General Condition of the Collection

An initial survey of ten percent of the collection revealed much of what would be expected from books published during the 19th century and now well over 100 years old. On leather bindings, joints were cracked and boards loose; on the cloth case bindings, spines were torn. The pages were in fairly good condition with some tears and foxing evident, but most of the collection was published after 1860 and as a result much of the paper is acidic and starting to yellow. But the damage did not stop there.

Due to the nature of these books, most received heavy use before being donated to the library. These books were read and studied and loved by the original owners. This is evident from the names, inscriptions, and doodling found in many of the books. Usually it is just a name inside the front cover or perhaps a short note from father to son. In some cases, though, the markings go beyond the occasional underlined passage and hinder the scholarly use of the book. Examples include the crayon scribblings over both illustrations and text or a stain from a tipped-over inkwell, covering the pages and text almost completely.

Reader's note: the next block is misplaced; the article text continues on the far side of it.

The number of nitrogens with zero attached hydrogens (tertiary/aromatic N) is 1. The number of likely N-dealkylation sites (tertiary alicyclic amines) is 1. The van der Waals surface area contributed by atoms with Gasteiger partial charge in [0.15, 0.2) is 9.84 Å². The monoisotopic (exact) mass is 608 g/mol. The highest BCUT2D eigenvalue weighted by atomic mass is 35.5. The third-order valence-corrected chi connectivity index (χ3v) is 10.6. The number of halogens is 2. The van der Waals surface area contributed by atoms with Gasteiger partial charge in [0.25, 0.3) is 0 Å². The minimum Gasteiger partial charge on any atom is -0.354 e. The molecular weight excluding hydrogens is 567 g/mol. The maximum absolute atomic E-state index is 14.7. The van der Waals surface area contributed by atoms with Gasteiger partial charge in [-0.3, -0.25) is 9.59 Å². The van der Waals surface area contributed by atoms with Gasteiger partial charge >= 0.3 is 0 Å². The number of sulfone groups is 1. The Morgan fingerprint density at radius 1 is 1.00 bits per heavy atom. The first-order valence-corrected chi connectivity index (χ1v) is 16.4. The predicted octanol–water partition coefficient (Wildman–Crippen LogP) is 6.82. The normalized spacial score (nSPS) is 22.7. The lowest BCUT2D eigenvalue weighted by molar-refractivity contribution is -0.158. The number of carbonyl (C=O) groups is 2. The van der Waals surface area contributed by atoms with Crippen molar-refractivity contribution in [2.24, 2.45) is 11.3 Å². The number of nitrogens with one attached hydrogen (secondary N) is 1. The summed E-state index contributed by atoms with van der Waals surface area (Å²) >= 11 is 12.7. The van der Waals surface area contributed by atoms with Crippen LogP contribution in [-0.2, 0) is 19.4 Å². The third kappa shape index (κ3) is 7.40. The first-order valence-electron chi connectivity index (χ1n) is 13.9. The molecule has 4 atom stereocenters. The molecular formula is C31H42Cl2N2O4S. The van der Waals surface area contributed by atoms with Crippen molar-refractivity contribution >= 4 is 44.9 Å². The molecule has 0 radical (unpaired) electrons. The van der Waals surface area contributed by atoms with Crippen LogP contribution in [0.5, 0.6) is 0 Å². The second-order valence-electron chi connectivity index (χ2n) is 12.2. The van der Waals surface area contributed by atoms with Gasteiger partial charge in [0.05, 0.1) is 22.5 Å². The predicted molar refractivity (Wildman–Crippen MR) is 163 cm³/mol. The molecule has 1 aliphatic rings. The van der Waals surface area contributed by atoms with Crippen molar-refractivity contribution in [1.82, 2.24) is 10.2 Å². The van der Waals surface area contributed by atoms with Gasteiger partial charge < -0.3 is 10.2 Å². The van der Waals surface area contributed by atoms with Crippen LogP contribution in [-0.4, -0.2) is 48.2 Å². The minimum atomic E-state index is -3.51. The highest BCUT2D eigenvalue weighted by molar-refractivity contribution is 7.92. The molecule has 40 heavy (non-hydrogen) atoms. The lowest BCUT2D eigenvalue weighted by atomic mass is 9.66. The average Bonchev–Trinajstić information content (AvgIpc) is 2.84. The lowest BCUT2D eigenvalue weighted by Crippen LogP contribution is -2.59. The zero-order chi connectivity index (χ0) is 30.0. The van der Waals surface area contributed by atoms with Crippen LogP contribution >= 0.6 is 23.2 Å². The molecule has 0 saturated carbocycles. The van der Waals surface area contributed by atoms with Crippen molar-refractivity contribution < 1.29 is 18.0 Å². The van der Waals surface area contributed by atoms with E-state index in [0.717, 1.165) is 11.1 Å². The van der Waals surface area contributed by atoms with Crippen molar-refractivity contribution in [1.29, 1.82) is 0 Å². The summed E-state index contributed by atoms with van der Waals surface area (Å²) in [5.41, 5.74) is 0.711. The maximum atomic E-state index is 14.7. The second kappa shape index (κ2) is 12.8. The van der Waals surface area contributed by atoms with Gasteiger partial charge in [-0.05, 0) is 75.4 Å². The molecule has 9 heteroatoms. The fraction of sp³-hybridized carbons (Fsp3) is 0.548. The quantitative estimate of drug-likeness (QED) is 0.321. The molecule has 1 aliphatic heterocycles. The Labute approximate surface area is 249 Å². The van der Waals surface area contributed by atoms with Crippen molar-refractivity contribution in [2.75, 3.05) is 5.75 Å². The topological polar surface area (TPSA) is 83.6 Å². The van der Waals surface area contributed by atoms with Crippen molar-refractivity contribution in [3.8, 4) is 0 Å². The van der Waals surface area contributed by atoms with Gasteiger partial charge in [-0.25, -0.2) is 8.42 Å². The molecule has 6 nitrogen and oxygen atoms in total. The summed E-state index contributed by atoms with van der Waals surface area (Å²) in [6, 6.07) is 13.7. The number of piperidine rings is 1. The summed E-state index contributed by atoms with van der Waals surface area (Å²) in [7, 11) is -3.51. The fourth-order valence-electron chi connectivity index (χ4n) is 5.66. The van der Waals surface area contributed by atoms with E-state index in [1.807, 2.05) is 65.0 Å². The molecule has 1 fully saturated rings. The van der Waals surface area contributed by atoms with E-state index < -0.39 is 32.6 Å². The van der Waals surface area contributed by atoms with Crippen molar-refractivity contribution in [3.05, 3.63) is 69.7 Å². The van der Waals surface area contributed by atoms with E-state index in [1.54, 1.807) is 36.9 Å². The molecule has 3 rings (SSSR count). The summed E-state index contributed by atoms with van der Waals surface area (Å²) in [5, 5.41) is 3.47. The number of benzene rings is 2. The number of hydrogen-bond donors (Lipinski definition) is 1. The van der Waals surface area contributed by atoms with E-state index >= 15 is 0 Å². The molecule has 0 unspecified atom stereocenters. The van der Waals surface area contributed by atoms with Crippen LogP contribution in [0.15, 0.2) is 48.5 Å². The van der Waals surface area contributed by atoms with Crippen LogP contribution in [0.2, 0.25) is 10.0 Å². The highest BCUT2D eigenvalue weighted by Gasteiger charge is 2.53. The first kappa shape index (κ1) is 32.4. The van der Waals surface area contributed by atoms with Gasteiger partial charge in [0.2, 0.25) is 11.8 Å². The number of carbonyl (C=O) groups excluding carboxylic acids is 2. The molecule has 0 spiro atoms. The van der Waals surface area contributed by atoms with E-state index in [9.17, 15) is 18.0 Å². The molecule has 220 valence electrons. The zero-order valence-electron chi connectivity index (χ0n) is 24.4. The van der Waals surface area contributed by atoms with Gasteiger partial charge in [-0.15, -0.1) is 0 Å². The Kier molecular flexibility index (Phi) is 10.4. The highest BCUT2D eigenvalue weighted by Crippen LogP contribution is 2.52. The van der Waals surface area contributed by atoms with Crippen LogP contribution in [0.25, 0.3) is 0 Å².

Overall, the textbook and Sunday school book collections were in relatively good condition considering their age and heavy use. However, if nothing was done to protect this collection, the deterioration would only hasten and make it even less accessible to scholars and researchers. Already acidic paper would only become more acidic over time and eventually become brittle. Loose pages are more likely to become separated or lost from the textblock. Damaged spines and loose boards will only become harder to repair as more pieces chip away and weaken the overall structure. Treating the books now ensures that they will be available for exhibition for all to see these treasures and for research purposes for generations to come.